Jesus’ entire life and ministry were defiant. He wasn’t the warrior the Jews were looking for. He talked to people he wasn’t supposed to talk to. Made outcasts, the inconsequential and the unclean the heroes of his stories. When faced with an attempt to force him into a damned if you do – damned if you don’t choice (should we pay taxes? stone the adulteress?), he found a third answer no one else had seen before. He broke rules that were misinterpreted and misapplied and made those who tried to shame him for it look the fool. When he did not even say a word to stop his own execution, it wasn’t the enemy gaining the upper hand as it appeared, but a defiant willingness to walk a path no one could have predicted. And in the end, he defied death itself.
All these millenia later God is still calling us to be faithfully defiant. So we sing through our tears. Forgive the unforgivable. Confront those who spread pain, fear and suffering about them. Love the filthy and mean and undeserving. When we serve small children and drug addicts and those left behind. When we fall down and get back up and fall down and get back up and repeat as many times as it take until we succeed or we die, we are faithfully defiant.
This sort of defiance is freedom and peace and goodness in action. It washes away doubt, discards baggage, untangles unhealthy entanglements. When we follow in the footsteps of the defiant faithful who have gone before, we truly are taking the road less traveled. It’s not paved or smooth or even particularly safe. It’s the narrow winding road that few find and fewer stay on. Often to those watching, it looks like we’re wandering in the wilderness with no direction and no sense. And yet, as long as we continue to use our spiritual eyes, nothing can convince the faithfully defiant to abandon it for the more sensible, well traveled path. Because a journey begun in faithful defiance is guaranteed to lead us closer and closer to God – no matter how dire our circumstances. If we end up alone, despised, poor, crushed and even dead, we do so gladly, in defiance of all expectations and external pressures. And I would rather be crawling on my belly in filth and misery along the narrow way than walking in comfort on the wide path that my God has told me leads to no where I want to be.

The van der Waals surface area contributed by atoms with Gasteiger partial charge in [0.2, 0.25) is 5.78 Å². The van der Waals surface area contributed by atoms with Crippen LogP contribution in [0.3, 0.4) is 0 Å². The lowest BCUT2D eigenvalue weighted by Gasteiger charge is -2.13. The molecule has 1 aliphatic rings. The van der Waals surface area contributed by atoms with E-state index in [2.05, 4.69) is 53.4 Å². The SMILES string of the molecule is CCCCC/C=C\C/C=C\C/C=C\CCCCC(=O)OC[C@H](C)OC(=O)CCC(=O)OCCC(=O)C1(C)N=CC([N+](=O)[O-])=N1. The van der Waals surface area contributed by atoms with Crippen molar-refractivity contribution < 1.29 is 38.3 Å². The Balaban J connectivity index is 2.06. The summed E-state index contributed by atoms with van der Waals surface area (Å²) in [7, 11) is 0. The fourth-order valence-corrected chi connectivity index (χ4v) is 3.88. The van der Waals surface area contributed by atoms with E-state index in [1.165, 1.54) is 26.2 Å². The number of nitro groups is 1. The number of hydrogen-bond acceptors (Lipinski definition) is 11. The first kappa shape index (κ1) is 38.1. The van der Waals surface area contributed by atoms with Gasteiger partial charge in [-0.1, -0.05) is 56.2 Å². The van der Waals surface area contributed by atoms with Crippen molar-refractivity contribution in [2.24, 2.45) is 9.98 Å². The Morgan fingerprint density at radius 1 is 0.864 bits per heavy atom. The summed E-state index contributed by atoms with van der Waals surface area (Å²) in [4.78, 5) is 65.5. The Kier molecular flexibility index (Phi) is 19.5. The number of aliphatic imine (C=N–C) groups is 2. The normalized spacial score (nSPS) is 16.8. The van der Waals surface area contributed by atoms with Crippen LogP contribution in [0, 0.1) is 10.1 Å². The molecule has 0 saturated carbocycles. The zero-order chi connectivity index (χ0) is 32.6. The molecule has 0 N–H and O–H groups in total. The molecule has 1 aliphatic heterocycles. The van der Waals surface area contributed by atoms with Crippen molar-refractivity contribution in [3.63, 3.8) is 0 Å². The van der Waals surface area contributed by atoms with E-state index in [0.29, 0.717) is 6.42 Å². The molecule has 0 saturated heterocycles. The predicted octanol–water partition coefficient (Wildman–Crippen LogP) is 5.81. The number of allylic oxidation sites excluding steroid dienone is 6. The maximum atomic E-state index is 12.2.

140 years ago, a man and his family were living a blessed life. The father was a successful lawyer, with healthy children and a wife who was admired and respected in the community. They lived in Chicago where the family fortune was largely invested in a thriving real estate market. They moved in prominent circles and were good friends of DL Moody, the famed evangelist. 139 years ago, their only son died at age 4. 138 years ago the family’s wealth was wiped out in the great Chicago fire. 137 years ago, the man placed his beloved wife and four daughters on a ship to England to start a new life in England working with Moody. He stayed behind to attend to loose ends before following them across the sea. But the ship his family was on collided with another ship on the open sea. His precious daughters were ripped from their mother’s arms by the force of water that sank their ship in only 12 minutes and drowned. On the voyage across the ocean to join his wife in her grief, supposedly while passing over the spot where that ship went down, Horatio Spaddford sat by himself in his cabin and penned the words to “It Is Well With My Soul”, of the great, defiant songs of Christianity. Because defiance is a Christian virtue: